Weather disasters kill or injure hundreds of Americans each year and cause billions of dollars in economic damage. The risks posed by some types of weather-related disasters will likely increase in a warming world. In the Path of the Storm finds that roughly four out of five Americans live in counties that have experienced weather-related disasters since 2006 and calls for action to reduce the threat of extreme weather fueled by global warming.

(February 2012)
America's Biggest Mercury Polluters: How Cleaning Up the Dirtiest Power Plants Will Protect Public Health

Power plants continue to release large amounts of toxic pollutants, including mercury, into our air. Mercury pollution particularly threatens fetuses and infants, who can suffer irreversible brain damage due to mercury exposure. This report ranks U.S. power plants by 2010 mercury emissions, and makes the case for new toxic pollution standards the U.S. Environmental Protection Agency (EPA) will finalize in December to protect public health.

(November 2011)
America's Emerging Clean Energy Capital: How Houston Can Lead the Nation to a New Energy Future


In recent years, Houston has emerged as a nationwide leader in expanding its production and use of clean energy. The City of Houston has adopted strong, energy-saving building codes, ramped up purchases of renewable energy, and begun laying the groundwork for widespread adoption of electric cars – all steps that have jump-started the area’s transition toward a clean energy economy. However, Houston still has a great deal of untapped potential to save energy and avoid pollution. This report illustrates how Houston can build on its current momentum through a number of clean energy technologies, including net-zero energy home construction, rooftop solar installations and electric vehicles (EVs).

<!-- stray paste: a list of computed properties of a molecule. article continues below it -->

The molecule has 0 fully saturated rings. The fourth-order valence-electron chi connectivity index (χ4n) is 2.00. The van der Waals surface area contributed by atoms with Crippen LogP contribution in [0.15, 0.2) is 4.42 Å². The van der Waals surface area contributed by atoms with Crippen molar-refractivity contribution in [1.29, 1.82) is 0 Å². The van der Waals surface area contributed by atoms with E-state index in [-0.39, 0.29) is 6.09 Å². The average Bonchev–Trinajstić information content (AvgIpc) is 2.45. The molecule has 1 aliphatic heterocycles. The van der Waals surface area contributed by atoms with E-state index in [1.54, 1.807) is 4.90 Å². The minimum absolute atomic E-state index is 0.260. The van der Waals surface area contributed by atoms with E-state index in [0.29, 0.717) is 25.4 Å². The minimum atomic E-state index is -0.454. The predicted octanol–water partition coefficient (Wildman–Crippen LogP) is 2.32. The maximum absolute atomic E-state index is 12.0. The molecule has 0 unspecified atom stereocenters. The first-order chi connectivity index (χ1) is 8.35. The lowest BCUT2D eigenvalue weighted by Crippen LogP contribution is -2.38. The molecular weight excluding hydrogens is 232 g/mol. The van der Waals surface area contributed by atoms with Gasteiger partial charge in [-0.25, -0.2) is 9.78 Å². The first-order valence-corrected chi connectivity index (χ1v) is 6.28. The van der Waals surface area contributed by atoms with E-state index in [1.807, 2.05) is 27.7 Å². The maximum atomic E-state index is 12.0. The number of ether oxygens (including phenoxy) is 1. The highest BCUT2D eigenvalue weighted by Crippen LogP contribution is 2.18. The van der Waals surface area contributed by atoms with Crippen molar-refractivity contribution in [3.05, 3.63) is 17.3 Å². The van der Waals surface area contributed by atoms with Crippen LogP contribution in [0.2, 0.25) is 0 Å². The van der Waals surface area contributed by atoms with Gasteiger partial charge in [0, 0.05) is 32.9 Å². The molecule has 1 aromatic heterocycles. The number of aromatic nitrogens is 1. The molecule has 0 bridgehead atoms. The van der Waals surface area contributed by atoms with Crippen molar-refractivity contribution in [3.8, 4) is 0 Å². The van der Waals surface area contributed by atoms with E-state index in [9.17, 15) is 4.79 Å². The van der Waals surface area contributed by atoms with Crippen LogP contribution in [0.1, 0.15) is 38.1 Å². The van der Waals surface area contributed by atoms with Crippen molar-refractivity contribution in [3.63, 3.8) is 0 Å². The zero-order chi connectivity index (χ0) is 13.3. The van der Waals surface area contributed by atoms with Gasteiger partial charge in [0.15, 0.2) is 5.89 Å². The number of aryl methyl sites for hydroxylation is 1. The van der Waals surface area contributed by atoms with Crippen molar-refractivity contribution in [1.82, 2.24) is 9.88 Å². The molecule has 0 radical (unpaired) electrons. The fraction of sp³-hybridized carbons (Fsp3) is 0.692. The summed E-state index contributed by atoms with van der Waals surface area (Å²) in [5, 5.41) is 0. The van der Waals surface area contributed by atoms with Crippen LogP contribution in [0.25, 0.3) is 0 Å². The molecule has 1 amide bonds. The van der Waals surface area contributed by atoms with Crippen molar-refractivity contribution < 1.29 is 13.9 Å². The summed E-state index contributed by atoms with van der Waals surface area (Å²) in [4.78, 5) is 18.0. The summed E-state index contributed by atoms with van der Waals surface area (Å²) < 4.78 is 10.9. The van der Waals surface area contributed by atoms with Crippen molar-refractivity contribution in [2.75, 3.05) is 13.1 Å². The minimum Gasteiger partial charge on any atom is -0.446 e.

(November 2011)
A Smart Solution: EmPOWER Maryland Is Saving Energy, Saving Money, and Boosting Our Economy

Maryland electricity consumers are beginning to reap the benefits of the state’s ambitious efforts to improve energy efficiency and measures to cut peak demand. Consumers are saving money and avoiding paying for expensive new infrastructure projects, while employers have been able to increase their competitiveness and hire new staff. A Smart Solution documents these benefits, and makes recommendations on how to further strengthen efficiency measures so that the state achieves the goals of EmPOWER Maryland.

(October 2011)
Grand Canyon at Risk: Uranium Mining Doesn't Belong Near Our National Treasures

Uranium mining is an industry with a bad track record. At sites ranging from a giant tailings pile next to the Colorado River near Moab, Utah, to old mines near the Grand Canyon, the industry has left radioactive contamination behind it. Opening land near the Grand Canyon to uranium exploration would threaten one of our most valuable national places, and imperil the drinking water of 25 million downstream residents.

(August 2011)
In the Shadow of the Marcellus Boom: How Shale Gas Extraction Puts Vulnerable Pennsylvanians at Risk

From Pittsburgh to Scranton, gas companies have already drilled more than 3,000 hydraulic fracturing wells, and the state has issued permits for thousands more. Permitted well sites exist within two miles of more than 320 day care facilities, 67 schools and nine hospitals statewide.

(May 2011)